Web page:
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In regional water news and commentary today …

Barge overtaken by king tide leaks fluids into Petaluma River

A marine construction barge that apparently became stuck in the mud at low tide in the Petaluma River on Saturday was inundated by the rising tide overnight, becoming partially submerged and leaking fluids into the tidal slough, authorities said Sunday.  The Petaluma Fire Department reported that most or all of the diesel fuel used to operate the barge had been removed before the vessel began to sink. The base of the crane affixed to the barge was underwater, with the crane arm jutting skyward from the sunken end. … ”  Read more from the Santa Rosa Press Democrat here: Barge overtaken by king tide leaks fluids into Petaluma River

Environmental art installation measures rising tides in Marin County

As a king tide crept up on Mill Valley on Sunday morning, Nov. 15, Jeff Downing stood knee deep in Richardson Bay, holding an 8-foot striped pitchfork and looking like American Gothic in the mud.  Downing was installing an environmental sculpture to warn that the high-water mark brought twice a year by king tides will soon be the daily high-water mark if society does not get serious about climate change.  And if you want to grab the attention of speeding cyclists and power walkers along the paved path connecting Sausalito to Mill Valley, it might just take a set of 250-pound pylons sunk into the marsh and topped by nautical symbols. … ”  Read more from Datebook here:  Environmental art installation measures rising tides in Marin County

San Francisco to see nearly 7 foot king tides Sunday and Monday

King tides are expected to bring higher-than-normal tides to the San Francisco Bay Area on Sunday and possible coastal flooding to low-lying areas along the coastline, weather officials said.  The king tides, which are caused by strong gravitational pulls from the moon and sun with the Earth, are forecast to bring high tides of 6.91 feet at 10:44 a.m. on Sunday in San Francisco, and tides of the same height again at 11:26 a.m. Monday, according to the National Weather Service’s Bay Area office. … ”  Read more from the San Francisco Chronicle here:  San Francisco to see nearly 7 foot king tides Sunday and Monday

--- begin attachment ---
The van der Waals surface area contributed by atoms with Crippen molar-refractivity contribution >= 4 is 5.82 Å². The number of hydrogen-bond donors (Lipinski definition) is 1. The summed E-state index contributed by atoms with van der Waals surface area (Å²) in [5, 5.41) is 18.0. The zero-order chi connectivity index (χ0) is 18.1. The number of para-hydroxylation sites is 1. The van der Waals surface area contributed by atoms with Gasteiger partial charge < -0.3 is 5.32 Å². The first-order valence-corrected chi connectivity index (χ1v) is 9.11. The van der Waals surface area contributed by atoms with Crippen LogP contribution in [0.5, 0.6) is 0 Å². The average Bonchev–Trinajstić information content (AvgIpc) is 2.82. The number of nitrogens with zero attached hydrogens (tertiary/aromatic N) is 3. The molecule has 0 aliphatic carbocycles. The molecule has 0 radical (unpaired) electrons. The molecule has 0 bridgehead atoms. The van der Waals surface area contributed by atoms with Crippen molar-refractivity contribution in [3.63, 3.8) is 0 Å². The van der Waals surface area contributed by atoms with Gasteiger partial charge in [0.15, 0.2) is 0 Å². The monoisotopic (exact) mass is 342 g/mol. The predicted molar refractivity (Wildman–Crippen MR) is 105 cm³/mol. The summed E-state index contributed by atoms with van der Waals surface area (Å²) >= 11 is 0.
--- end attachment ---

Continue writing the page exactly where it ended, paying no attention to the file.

How one Bay Area state park benefited from this summer’s big fires

Wildfires this summer devastated California’s historic first state park, Big Basin Redwoods in the Santa Cruz Mountains. But just 35 miles away, where another blaze burned a state park in the Bay Area, the results were dramatically different.  Roughly 55,000 acres — an area nearly twice the size of San Francisco — burned at Henry W. Coe State Park near Morgan Hill in August and September. But while California’s record summer of wildfires blackened Big Basin’s beloved redwoods and destroyed its historic visitor center, gift shop and campgrounds, a fire that charred nearly two-thirds of Coe park spared its buildings. In the end, the fire was an overwhelmingly positive event for California’s second-largest state park, biologists say, one the best things to happen to its landscape in years. … ”  Read more from the San Jose Mercury News here:  How one Bay Area state park benefited from this summer’s big fires

Monterey:  King tides may give a glimpse of the future

This week’s king tides may be giving us a glimpse of the future. But scientists say, don’t look for something dramatically different. Sea level rise, although very important, is a subtle thing.  Cue the fanfare: the king tides – the highest and lowest tides of the year – return to Monterey Sunday and Monday and again on Dec. 13, 14, and 15, when they’ll reach their peak highs and lows.  The California King Tides Project is asking the community to get involved by taking photos of what they see and thinking about how their communities may be impacted by the rising sea. … ”  Read more from the Monterey Herald here: King tides may give a glimpse of the future

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Along the Colorado River …

Why understanding snowpack could help the overworked Colorado River

Forty million people, 5.5 million acres of farmland and the livelihood of residents in major metropolitan areas such as Salt Lake City, Denver and Las Vegas depend on the Colorado River, described as the workhorse of the West and under assault by drought.  The U.S. Geological Survey is in the beginning stages of learning more about this river via an expanded and more sophisticated monitoring system that aims to study details about the snowpack that feeds the river basin, droughts and flooding, and how streamflow supports groundwater, or vice versa.  Begun earlier this year, the probe is part of a larger effort by the federal agency to study 10 critical watersheds throughout the country by expanding its monitoring capabilities. … ”  Read more from Deseret News here: Why understanding snowpack could help the overworked Colorado River

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In national water news today …

‘Accounting’ for better decisions: Making the most from Canada’s water accounts